openPR tip: At the same time, your voice should also be one that makes reading as easy as possible for the widest range of buyers. Writing in a manner that is overly verbose or complex might make you feel clever, but it will put off a lot of people who paid for the information. If something can be said with fewer words, then write it that way.

Individual Differences

These guidelines apply to all writing voices, but there should still also be distinctions from one book to the next. This will be the result partly of your topic and niche, and of the tone that you are aiming for. If you have a book about finance, then you will want to instill confidence and you won’t have much opportunity for comedy – so you’ll want to keep your voice impartial and in the 3rd party. Head over the BB.co.uk and read some news articles – these are examples of impartial and well written pieces that instill trust in the reader.

On the other hand though, if you’re writing a personal account (how I got rich online), or a fitness book aimed at a youthful grow and you want it to feel ‘youthful’ and approachable, then you can throw in more witticisms and be a bit more flexible with your phrasing. Now personal opinions are to be encouraged (it adds color and challenges the reader) and in these scenarios it will be fine to use abbreviations and slang in order to convey personality. Humor can go a long way to making your book more entertaining and ensure that people come away from that read in a good mood. For a perfect example try reading the ‘Atomic Dog’ posts over at bodybuilding site t-nation.com. The write there who calls himself ‘TC’ posts on all manner of lifestyle topics on a regular basis which nicely breaks up all the training and nutrition tips. These posts are so entertaining they were made into a book and helped to make the site much more popular – even with people who had no interest in fitness initially. Another example is Neil Gaiman’s blog – he’s a novelist by trade so it’s no wonder that his blog is so entertaining to read. Writing a book is different from writing for a blog – but these are two good examples that cross over that you can learn from.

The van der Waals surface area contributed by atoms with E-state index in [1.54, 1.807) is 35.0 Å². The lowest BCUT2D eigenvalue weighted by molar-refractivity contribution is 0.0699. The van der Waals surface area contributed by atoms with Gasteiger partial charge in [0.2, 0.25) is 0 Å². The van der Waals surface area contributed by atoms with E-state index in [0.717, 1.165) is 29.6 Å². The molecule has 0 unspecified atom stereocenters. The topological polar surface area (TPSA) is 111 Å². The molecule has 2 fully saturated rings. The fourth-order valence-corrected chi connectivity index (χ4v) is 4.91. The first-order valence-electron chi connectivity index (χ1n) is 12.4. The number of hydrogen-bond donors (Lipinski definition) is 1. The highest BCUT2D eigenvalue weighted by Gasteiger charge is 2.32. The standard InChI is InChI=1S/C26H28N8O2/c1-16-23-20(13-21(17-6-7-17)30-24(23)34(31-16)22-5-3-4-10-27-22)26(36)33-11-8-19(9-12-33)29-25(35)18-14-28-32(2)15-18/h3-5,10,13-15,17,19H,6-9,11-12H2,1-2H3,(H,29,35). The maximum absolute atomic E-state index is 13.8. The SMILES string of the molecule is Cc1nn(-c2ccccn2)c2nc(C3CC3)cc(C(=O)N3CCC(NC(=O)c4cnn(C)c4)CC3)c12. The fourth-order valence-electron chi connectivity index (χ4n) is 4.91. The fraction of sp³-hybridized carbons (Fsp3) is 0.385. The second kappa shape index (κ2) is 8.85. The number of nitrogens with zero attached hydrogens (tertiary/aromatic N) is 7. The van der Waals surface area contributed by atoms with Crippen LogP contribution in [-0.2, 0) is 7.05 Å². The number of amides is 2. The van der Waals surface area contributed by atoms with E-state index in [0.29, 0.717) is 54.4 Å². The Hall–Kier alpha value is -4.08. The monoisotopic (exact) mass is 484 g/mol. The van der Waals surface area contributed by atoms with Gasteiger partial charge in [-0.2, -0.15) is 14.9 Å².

Formatting

The last consideration is how you will format your content. Thankfully, this is very simple in most cases.

openPR tip: In order to create an ebook, all you need to do is to take a regular .doc file and then save it as a PDF format. If you plan to sell via Kindle or other ebook readers, then you may wish to go with ePub.

Other than that, it comes down to adding touches that will make it look more professional. Do this by using the right font and size (don’t just leave it as default) and by using Headings for chapter titles. You can insert a table of contents automatically in Word and this will autogenerate based on those headings. This is also how a Kindle will understand the layout of your site.

Finally, add high definition images in order to finish the deal and make your book more visually arresting. Of course a good cover is a must for sales too – as that’s what you’ll use in most of your marketing!


Press releases